Preparing Your Home for Sale

The Fine Art of Preparing Your Home for Sale in Santa Barbara

In Santa Barbara, staging your home before you list it for sale has become essential. It’s important to realize that staging includes not just the final creative step of placing furniture and art to create a neutral, but enticing look for potential buyers. It includes all the hard work of preparing your home for sale: repairs, upgrades, decluttering, depersonalizing, and cleaning, as well as placing furniture.

Preparing Your Home For SaleResearch shows that homes that are staged sell faster and for more money. How much more? Laurie Hummer, a local Santa Barbaran who with her siblings recently went through the process of preparing her mother’s condo for sale, returned more than three-fold their investment in new flooring, fixtures, countertops, paint, and professional cleaning. They spent nearly $23,000 in repairs and upgrades and the whole process took about a month. They sold that condo the first weekend it was listed for $75,000 higher than another nearby condo – with more upgrades and the exact same floor plan — sold for just a couple months before. I use a condo sale as an example here because of the ability to compare exact floor plans, but these same principles apply to houses and estates, too.

The first step, before you lift a paint brush or even a cleaning rag, is to invite your real estate agent to the property. Not only will an experienced Realtor tell you which repairs and upgrades will bring you the most bang for your buck in your neighborhood and price range, she will likely have a list of reputable vendors that can do the job well and timely.

Repairs and upgrades first

Whether you’re painting the whole house or just the trim, patching plaster where it’s cracked at the corners of your windows, or replacing outdated fixtures, do these first. Workers create dust and dirt, and there is no point in cleaning before they’re done. When buyers see one thing that needs to be repaired (a toilet that runs, for example, or a missing wand on a shutter), they subconsciously think that the owner didn’t maintain the home, and they wonder what else might be broken.


While the workers are busy repairing and upgrading, start decluttering, inside and out. You’re going to move, so think of it as early packing. Box up items you will not need for a few months, get rid of all those stacks of papers, and clean out and organize your closets and cabinets. (Yes, buyers will open your closets.) Make sure all the doors open all the way and remove most of the items off your kitchen and bathroom counters. This helps create a sense of spaciousness no matter the size of your home.


Before the repair workers leave, take down your family photos and any art that may not appeal to the masses, and have them patch and paint the nail holes. And change or switch out anything that might appear unusual to someone else or draw significant attention to itself and away from the property. Buyers will name the houses they see, “the green house,” or “the Chapala house” — or the “cat art house” for a house that has paintings of cats in every room. I love cats, but you don’t want to be known as the “cat house” in buyers’ minds.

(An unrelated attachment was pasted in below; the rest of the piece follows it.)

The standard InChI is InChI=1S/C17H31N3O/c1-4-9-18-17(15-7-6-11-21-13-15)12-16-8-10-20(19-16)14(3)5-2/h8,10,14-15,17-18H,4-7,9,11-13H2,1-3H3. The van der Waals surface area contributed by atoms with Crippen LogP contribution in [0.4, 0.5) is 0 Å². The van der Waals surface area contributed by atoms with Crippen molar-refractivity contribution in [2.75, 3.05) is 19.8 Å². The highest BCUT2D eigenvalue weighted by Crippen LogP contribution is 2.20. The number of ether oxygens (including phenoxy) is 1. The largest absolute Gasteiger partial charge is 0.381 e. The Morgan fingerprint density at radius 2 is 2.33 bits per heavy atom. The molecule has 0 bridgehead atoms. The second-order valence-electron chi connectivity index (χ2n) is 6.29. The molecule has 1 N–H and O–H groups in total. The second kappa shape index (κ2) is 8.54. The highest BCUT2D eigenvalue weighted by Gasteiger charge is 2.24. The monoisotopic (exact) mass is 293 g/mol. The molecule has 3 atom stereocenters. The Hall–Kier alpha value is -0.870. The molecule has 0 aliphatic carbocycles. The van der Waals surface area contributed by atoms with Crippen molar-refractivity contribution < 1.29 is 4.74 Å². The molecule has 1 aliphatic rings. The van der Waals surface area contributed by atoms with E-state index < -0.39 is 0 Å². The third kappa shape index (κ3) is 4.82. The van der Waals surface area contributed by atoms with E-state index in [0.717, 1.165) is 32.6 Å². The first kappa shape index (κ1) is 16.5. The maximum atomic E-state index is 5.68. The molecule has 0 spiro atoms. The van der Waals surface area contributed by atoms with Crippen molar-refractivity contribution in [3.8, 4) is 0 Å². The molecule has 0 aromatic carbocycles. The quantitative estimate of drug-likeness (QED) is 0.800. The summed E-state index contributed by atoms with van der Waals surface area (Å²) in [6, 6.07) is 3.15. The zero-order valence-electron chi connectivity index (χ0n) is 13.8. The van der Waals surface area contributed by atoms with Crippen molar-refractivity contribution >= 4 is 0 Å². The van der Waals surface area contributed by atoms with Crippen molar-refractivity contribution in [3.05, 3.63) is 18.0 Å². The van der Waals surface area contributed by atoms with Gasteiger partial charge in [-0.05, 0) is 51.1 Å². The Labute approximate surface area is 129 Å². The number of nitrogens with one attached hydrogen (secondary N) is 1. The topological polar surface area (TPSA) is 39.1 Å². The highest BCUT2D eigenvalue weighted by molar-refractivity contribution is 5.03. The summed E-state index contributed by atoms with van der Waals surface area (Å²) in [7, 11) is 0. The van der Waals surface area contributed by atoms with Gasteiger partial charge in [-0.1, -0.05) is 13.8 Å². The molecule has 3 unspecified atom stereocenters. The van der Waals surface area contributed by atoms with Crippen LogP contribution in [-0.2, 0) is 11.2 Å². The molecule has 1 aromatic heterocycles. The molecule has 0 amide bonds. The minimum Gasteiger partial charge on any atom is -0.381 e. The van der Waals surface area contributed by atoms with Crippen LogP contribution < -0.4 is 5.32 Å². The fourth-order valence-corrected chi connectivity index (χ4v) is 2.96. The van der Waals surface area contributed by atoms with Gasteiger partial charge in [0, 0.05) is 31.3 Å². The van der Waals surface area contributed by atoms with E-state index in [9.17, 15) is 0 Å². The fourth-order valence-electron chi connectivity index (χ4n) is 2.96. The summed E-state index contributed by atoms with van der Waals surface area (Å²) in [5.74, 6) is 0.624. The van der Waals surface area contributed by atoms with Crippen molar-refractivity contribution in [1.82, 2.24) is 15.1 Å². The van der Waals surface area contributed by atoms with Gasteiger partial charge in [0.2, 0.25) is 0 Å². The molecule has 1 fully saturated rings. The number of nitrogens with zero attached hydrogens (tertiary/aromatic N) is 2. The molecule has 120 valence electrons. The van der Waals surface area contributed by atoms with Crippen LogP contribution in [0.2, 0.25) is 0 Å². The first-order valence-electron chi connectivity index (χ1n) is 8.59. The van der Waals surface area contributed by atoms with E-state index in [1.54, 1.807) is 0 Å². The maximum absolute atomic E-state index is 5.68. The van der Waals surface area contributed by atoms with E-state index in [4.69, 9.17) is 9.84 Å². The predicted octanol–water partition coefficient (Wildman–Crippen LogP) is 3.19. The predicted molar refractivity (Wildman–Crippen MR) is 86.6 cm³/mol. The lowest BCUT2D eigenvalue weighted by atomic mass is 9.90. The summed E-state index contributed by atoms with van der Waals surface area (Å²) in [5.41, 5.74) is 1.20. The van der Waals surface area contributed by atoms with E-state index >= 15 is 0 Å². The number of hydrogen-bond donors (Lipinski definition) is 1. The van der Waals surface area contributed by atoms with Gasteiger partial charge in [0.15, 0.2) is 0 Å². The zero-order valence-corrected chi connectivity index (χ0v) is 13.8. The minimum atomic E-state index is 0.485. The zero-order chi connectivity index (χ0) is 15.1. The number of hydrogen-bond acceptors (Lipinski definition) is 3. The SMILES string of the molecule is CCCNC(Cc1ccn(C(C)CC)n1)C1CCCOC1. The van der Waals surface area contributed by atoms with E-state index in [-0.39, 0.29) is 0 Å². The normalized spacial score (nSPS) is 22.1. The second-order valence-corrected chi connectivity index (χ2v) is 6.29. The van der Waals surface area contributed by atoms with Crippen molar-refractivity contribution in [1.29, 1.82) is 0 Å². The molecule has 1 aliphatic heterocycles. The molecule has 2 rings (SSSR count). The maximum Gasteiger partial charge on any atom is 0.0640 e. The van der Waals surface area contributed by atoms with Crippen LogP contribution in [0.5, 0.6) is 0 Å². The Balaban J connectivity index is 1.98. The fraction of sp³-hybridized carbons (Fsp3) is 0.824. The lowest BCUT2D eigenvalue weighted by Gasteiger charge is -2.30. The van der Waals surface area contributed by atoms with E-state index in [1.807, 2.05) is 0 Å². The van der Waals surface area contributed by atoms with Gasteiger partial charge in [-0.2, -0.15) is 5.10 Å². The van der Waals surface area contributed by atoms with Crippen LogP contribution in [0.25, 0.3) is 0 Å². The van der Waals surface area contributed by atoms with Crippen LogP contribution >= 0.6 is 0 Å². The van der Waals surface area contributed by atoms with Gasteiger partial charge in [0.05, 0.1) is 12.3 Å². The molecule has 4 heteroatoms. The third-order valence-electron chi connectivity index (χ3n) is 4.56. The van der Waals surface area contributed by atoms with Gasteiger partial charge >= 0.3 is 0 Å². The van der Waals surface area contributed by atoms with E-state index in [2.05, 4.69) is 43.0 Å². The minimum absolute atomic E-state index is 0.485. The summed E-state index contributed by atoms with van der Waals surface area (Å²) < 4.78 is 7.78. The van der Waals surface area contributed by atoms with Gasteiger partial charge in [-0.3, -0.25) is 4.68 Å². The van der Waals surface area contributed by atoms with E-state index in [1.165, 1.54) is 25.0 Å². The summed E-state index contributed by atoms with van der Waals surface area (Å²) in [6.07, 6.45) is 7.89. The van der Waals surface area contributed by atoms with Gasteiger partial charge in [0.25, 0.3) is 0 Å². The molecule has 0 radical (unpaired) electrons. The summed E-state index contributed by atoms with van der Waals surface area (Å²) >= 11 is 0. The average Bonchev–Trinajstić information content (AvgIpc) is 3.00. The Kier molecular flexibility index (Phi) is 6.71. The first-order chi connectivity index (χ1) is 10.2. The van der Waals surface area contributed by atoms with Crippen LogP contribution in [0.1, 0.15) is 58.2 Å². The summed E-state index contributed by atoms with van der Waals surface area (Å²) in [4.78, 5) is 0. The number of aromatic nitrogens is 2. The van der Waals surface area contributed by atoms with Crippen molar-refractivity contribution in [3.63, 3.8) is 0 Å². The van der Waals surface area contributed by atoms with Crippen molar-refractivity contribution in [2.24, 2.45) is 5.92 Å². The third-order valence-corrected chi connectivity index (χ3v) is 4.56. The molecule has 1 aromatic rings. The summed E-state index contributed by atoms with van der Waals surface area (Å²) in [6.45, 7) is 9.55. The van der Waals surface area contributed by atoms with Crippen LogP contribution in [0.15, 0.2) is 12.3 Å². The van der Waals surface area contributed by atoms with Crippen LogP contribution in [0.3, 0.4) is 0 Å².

If you do nothing else, nothing at all in this list so far, just clean. Leave the cat pictures up on the walls if you must, but clean. Clean even if your house is a fixer and a candidate for a major remodel. If you have old green shag carpets that you’re sure a new buyer is going to rip out, even so, get them cleaned. If you don’t clean, your buyer pool is limited to contractors and bargain hunters. If you do clean, then you get the do-it-yourselfers, the HGTV junkies, and the couple who wants to move in now and fix as they go — a much, much wider buyer pool of folks who are likely to pay more.

Staging and arranging

To get the highest price for your property, you’ll want to bring in a professional home stager to create the right look, the right fantasy, to entice buyers. Most people can’t envision themselves in a home that’s vacant or has too much or poorly arranged furniture, and you want to help them see their dream. Stagers can work with your existing furnishings or bring in their own. In Santa Barbara, your property will stand out if it’s professionally staged, and time and time again, I have seen a house with no upgrades (1960s kitchen, dated fixtures) sell for much more than other homes in the neighborhood because it had been artfully staged with complementary furniture and décor.

Reaping the reward

It’s a lot of work to prepare your house so that it appeals to as many people as possible, but when you present your property at its fullest potential, you will earn the greatest return. And the reward can be more than financial. “We wanted the buyers to have something nice,” said Laurie Hummer of her mom’s condo. “I felt a sense of pride in what we were passing along.”

© Kalia J. Rork. A version of this article first appeared in December 2014 in Food & Home Magazine,